Spirit Hollow in Shaftsbury, Vermont, aims to transform consciousness in four summer camps
SHAFTSBURY, VT. >> Deep in the woods, a spiritual connection is made, or reestablished between humans and nature. That is just what happens at Spirit Hollow.
The nature-based spiritual center is the last house on Shaftsbury Hollow Road backed by 100 acres of National Forest Land of adventures and summer activities. Tracey Forest, the founder of the nonprofit, and homeowner, began hosting summer camps in 2004 and fosters the idea of transforming consciousness.
The first camp Forest established is the Spirit Quest, in which 7- to 12-year-olds come together to explore who they are by sharing stories, doing exercises and adventure-based games to build confidence and teamwork, explore streams, ponds, a waterfall and plant a tree, make music, crafts and take part in a fire ceremony to end the week honoring each child. There's also a teen version for 13- to 17-year-olds who get to camp in tents for the week.
"We share dreams and talk about them ... then say 'Here's a way to achieve them,' " she said. "With technology so prominent now and everyone always distracted when speaking to each other, we practice being present to each other and ways to communicate without being distracted."
After Spirit Quest came the Goddess Camp for girls ages 9 to 16, out of the participants' desire to reflect on common experiences, boy-free. Activities include learning about goddesses, exploring nature, creating herbal remedies and skin care products and crafts and picking from the garden to prepare a goddess feast dressed as the camper's favorite goddess.
Deena Smith met Forest in the sweat lodge a few years ago and immediately made a connection, now Smith is a repeating counselor at Spirit Hollow and shares stories and fairy tales with the children.
"When you're talking about kids, it's different, and they're still pretty malleable and open to ideas that aren't concrete in the adult world," she said. "I think we hope to deepen their perspective and connection with the land, with each other and learn to respect one another and learn about the woods and animals."
There's also a camp called Warrior Camp for boys ages 9 to 15. The tribe explores the woods, learns wilderness awareness and primitive skills of shelter building, basic tracking and fire making. Participants also climb to the top of Grass Mountain, 3,100 feet, and build self-esteem with team building exercises, drumming, journeying and taking part in a sweat lodge by the stream.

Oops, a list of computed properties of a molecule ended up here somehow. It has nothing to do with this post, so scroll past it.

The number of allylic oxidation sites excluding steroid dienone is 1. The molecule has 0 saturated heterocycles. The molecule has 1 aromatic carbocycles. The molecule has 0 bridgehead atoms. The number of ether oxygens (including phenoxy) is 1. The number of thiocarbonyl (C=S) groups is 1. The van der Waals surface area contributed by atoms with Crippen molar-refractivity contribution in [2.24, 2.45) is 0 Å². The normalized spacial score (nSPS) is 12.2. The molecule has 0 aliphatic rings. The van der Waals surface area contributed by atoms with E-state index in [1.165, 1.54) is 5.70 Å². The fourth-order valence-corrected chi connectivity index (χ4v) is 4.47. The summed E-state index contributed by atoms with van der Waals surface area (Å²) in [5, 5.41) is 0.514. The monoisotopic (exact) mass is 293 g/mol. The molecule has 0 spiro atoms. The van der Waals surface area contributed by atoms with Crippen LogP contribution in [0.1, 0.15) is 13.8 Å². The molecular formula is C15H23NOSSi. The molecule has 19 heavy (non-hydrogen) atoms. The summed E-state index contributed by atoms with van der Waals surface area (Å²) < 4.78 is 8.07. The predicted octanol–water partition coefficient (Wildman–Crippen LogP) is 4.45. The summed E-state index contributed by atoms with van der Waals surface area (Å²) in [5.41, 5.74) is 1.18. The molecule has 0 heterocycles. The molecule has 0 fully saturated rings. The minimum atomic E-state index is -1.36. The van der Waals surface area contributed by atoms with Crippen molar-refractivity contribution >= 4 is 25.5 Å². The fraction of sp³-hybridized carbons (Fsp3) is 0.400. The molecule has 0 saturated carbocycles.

"We need to get people to realize that it's safe to be in nature. We explore how it feels to be in the woods," she said. "There's life force everywhere. Kids need a real right of passage. They want to feel alive and live on the edge. So, we go to these intensive behaviors, but in a safe setting."
Both are day camps with a Thursday night sleepover to conclude the week. Guest presenters occasionally come to teach about herbs, archery or Indian dances, for example.
Forest and her ex-husband stumbled upon the Spirit Hollow property in 1998 when they lost their keys after looking at a lot nearby. When they asked neighbors for a ride home and started chatting, they learned about the Spirit Hollow property that was priced at $80,000 including the acreage. After seeing the amount of landscape cleanup that needed to be done, the couple bought the property for a little over half the asking price.
Aside from hosting camps, Forest is a professor at Southern Vermont College and Community College of Vermont, and allows others to use the property for fire walks or other presentations, posts on World Wide Opportunities on Organic Farms (WOOF) and now rents out the tents on Airbnb. She has a 12-year-old son who was just born at the camp's inception and will become a junior counselor this summer and a 16-year-old daughter whose friends have grown up in the camp with her.
Isabella Shapiro, age 16, has done Spirit Quest since she was 9 and ignited the idea for Goddess Camp.
"[Spirit Quest and Goddess Camp] are very different but an amazing journey that I went on," she said. "You start going to Spirit Quest at age 8 and 9. It was a time I was bored with friends at school and going to camp made me have new experiences with new people. Now I'm best friends with Tracey's daughter and son. Everyone feels comfortable when they're there. For Goddess Camp, I think every girl should be made to go and it's an amazing journey to go through. You don't really know anyone. I've been going since the first time it was brought about. Every single time it's different. You go in not knowing anyone and end up becoming sisters."
There are ten tents around the property, a stream, organic farm, outhouses and a Brook Yurt where the camper's day typically starts. Forest conducts private healing sessions in her geodesic dome, yoga, Seeing with the Heart or an apprenticeship in core Shamanism, and soul therapy. These are also known as life-altering courses.
"We've had people come from all over New England for 17 years for healing with the heart," she said. "It's about transforming consciousness as opposed to looking inside. What is life worth? What is your greatest passion? It's about seeing with the heart."
Spirit Quest for kids: July 5 to 8, $200
Goddess Camp for girls: July 11 to 15, sliding scale of $230 to $260
Spirit Quest for teens: July 24 to July 30, $425 until June 15, $475 after, 25 person limit
Warrior Camp for boys: Aug. 1 to 5, sliding scale of $230 to $260
Contact Makayla-Courtney McGeeney at 802-447-7567, ext. 118.
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